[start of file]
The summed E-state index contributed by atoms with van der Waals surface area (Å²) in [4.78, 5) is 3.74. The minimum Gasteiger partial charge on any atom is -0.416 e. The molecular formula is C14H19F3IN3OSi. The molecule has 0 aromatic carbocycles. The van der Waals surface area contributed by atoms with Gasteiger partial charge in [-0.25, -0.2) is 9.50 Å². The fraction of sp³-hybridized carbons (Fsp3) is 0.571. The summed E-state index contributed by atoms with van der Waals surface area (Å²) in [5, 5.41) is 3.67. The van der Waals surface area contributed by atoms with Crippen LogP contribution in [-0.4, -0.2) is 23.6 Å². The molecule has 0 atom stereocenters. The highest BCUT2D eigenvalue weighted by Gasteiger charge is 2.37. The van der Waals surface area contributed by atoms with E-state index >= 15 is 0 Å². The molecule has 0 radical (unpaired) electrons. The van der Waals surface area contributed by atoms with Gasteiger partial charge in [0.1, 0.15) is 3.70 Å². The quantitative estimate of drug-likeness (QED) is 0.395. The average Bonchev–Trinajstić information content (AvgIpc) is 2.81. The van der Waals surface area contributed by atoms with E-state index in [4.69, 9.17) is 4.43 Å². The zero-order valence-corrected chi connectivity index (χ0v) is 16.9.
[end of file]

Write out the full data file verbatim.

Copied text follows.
The summed E-state index contributed by atoms with van der Waals surface area (Å²) in [4.78, 5) is 3.74. The minimum Gasteiger partial charge on any atom is -0.416 e. The molecular formula is C14H19F3IN3OSi. The molecule has 0 aromatic carbocycles. The van der Waals surface area contributed by atoms with Gasteiger partial charge in [-0.25, -0.2) is 9.50 Å². The fraction of sp³-hybridized carbons (Fsp3) is 0.571. The summed E-state index contributed by atoms with van der Waals surface area (Å²) in [5, 5.41) is 3.67. The van der Waals surface area contributed by atoms with Crippen LogP contribution in [-0.4, -0.2) is 23.6 Å². The molecule has 0 atom stereocenters. The highest BCUT2D eigenvalue weighted by Gasteiger charge is 2.37. The van der Waals surface area contributed by atoms with E-state index >= 15 is 0 Å². The molecule has 0 radical (unpaired) electrons. The van der Waals surface area contributed by atoms with Gasteiger partial charge in [0.1, 0.15) is 3.70 Å². The quantitative estimate of drug-likeness (QED) is 0.395. The average Bonchev–Trinajstić information content (AvgIpc) is 2.81. The van der Waals surface area contributed by atoms with E-state index in [4.69, 9.17) is 4.43 Å². The zero-order valence-corrected chi connectivity index (χ0v) is 16.9.